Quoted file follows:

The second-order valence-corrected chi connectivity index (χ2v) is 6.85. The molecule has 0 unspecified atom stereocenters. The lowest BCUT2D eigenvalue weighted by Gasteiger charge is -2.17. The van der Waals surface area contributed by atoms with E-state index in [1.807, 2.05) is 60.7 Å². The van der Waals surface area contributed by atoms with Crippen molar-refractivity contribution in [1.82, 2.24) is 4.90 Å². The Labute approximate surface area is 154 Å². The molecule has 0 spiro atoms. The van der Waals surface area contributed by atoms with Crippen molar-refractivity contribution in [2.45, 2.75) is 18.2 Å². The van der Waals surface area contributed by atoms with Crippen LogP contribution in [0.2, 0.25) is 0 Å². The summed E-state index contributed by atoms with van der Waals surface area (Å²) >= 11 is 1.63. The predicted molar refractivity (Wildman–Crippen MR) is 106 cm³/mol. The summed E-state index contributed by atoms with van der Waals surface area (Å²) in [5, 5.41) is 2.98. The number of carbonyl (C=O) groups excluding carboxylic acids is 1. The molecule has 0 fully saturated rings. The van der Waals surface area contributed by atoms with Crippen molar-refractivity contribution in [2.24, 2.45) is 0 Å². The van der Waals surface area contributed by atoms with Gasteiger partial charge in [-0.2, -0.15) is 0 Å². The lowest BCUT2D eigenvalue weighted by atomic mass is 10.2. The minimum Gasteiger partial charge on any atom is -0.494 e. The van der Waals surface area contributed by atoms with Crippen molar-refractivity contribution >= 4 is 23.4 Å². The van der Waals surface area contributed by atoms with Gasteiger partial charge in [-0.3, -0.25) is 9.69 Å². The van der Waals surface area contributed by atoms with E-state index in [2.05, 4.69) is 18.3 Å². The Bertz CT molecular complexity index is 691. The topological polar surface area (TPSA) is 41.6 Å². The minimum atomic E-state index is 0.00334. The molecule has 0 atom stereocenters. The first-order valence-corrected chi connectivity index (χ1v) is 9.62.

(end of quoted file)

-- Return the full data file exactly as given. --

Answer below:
The second-order valence-corrected chi connectivity index (χ2v) is 6.85. The molecule has 0 unspecified atom stereocenters. The lowest BCUT2D eigenvalue weighted by Gasteiger charge is -2.17. The van der Waals surface area contributed by atoms with E-state index in [1.807, 2.05) is 60.7 Å². The van der Waals surface area contributed by atoms with Crippen molar-refractivity contribution in [1.82, 2.24) is 4.90 Å². The Labute approximate surface area is 154 Å². The molecule has 0 spiro atoms. The van der Waals surface area contributed by atoms with Crippen molar-refractivity contribution in [2.45, 2.75) is 18.2 Å². The van der Waals surface area contributed by atoms with Crippen LogP contribution in [0.2, 0.25) is 0 Å². The summed E-state index contributed by atoms with van der Waals surface area (Å²) >= 11 is 1.63. The predicted molar refractivity (Wildman–Crippen MR) is 106 cm³/mol. The summed E-state index contributed by atoms with van der Waals surface area (Å²) in [5, 5.41) is 2.98. The number of carbonyl (C=O) groups excluding carboxylic acids is 1. The molecule has 0 fully saturated rings. The van der Waals surface area contributed by atoms with Crippen molar-refractivity contribution in [2.24, 2.45) is 0 Å². The van der Waals surface area contributed by atoms with Gasteiger partial charge in [-0.2, -0.15) is 0 Å². The lowest BCUT2D eigenvalue weighted by atomic mass is 10.2. The minimum Gasteiger partial charge on any atom is -0.494 e. The van der Waals surface area contributed by atoms with Crippen molar-refractivity contribution >= 4 is 23.4 Å². The van der Waals surface area contributed by atoms with Gasteiger partial charge in [-0.3, -0.25) is 9.69 Å². The van der Waals surface area contributed by atoms with E-state index in [2.05, 4.69) is 18.3 Å². The Bertz CT molecular complexity index is 691. The topological polar surface area (TPSA) is 41.6 Å². The minimum atomic E-state index is 0.00334. The molecule has 0 atom stereocenters. The first-order valence-corrected chi connectivity index (χ1v) is 9.62.